A: Well, let’s put it this way: Charles Addams always sort of doubted that anyone was related to anyone anyhow. So, it doesn’t really matter. Anyone can be an Addams if they are an Addams.
Q: Here’s one of the questions the magazine editors asked me to ask you: “What is it like working with Tim Burton?”
A: Working with Tim Burton is like a psychic experience–Tim waves his hands and says, “I don’t know” and you go home and do it. He’s the most articulate nonverbal person in the world. He doesn’t say a word and you know exactly what it means.
Q: So you’ve known him for how long?
A: What year did I move here? I met him in ’86 because we were both at William Morris, and he had just directed Pee-wee’s Big Adventure and they had no idea what to do with him. I had written the screenplay based on my book, First Born, and they didn’t know what to do with me, either. I guess the word “weird” was the word that came up about both of us at a staff meeting, and they decided to introduce us. We loved each other right away.
Q: Now where is he from?
A: He’s from Burbank. He encouraged me to move here, though he would never live in Burbank. As with him, I started out my career getting called “weird.” After Edward Scissorhands came out, I was being called “imaginative” instead. Tim’s now at the stage of getting called “genius.” Whereas he went from being “weird” to being “imaginative” to being called a “genius,” I’ve gone from “weird” to being “imaginative” and now I’ve gotten to being called “difficult.”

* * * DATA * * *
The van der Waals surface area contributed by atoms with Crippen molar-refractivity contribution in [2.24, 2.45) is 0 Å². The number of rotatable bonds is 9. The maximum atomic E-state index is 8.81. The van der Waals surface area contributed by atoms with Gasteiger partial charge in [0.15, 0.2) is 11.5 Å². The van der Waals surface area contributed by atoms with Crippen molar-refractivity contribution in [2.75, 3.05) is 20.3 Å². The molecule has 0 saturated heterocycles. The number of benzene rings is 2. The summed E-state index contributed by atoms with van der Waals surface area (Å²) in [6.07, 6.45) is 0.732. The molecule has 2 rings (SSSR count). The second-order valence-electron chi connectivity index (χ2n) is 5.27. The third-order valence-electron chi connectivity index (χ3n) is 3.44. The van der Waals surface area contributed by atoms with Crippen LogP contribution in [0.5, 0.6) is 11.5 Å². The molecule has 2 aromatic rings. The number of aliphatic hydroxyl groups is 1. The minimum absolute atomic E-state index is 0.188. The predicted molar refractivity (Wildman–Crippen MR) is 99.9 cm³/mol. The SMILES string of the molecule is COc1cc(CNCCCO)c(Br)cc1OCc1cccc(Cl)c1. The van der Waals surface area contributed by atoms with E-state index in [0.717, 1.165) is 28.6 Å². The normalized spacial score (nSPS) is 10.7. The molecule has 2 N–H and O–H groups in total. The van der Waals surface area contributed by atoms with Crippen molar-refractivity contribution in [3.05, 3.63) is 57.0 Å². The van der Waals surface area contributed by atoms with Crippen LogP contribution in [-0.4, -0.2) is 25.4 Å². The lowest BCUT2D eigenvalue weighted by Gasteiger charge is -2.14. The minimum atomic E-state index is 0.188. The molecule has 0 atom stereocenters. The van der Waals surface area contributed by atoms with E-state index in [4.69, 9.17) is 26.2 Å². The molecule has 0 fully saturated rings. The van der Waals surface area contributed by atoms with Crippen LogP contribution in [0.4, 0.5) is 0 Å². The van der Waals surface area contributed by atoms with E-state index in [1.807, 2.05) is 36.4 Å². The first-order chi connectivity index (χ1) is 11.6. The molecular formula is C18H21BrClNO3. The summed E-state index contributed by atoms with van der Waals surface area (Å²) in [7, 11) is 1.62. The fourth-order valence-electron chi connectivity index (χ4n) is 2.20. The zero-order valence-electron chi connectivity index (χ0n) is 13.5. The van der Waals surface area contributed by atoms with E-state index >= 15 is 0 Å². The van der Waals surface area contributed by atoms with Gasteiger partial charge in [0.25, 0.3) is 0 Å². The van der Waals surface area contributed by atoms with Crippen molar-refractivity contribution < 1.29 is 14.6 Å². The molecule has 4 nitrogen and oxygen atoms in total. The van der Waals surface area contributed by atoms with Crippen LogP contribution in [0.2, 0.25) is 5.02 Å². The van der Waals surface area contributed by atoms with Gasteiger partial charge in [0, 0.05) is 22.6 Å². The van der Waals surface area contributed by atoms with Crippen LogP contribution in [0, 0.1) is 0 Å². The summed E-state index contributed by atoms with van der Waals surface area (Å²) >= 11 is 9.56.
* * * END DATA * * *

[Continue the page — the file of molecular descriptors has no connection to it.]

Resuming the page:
A: Yeah, because if I don’t understand something people want me to do, I can’t do it. In some quarters it’s called “difficult.”
Q: Difficult, I can’t believe it. Tim didn’t think so.
A: When I met Tim, it was like meeting you–it was like meeting one of the real people. He had this image in his mind from high school of this guy with scissors for hands and he didn’t know what to do with it, but the second he told me I knew exactly what to do with it, so we did.
Q: Edward had that big house, and The Addams Family has that big house, and The Secret Garden has that big house…
A: And they all have party scenes, too. Most of my stuff has party scenes. I always think of my grandparents’ lawn parties.
Q: Do you ever read Anne Tyler books? She can describe what a family has inside a drawer for 20 years.
A: I can’t stand Anne Tyler books, but I gobble them up. It’s like Updike–I can’t stand him either, but I read everything he writes.
Q: I remember when you called from Florida when they were shooting Edward and you said…
A: …I said that I loved it! I mean, I loved being there and I loved being welcome there. Tim left me alone to write the script I wanted to write, and I left him alone to direct the movie he wanted to direct. That’s the way it is with Tim and me and I completely respect him and he made a beautiful movie and I loved it.
Q: What I was going to say was that when you called from Florida, you said you were waking up every day feeling like you were on mescaline.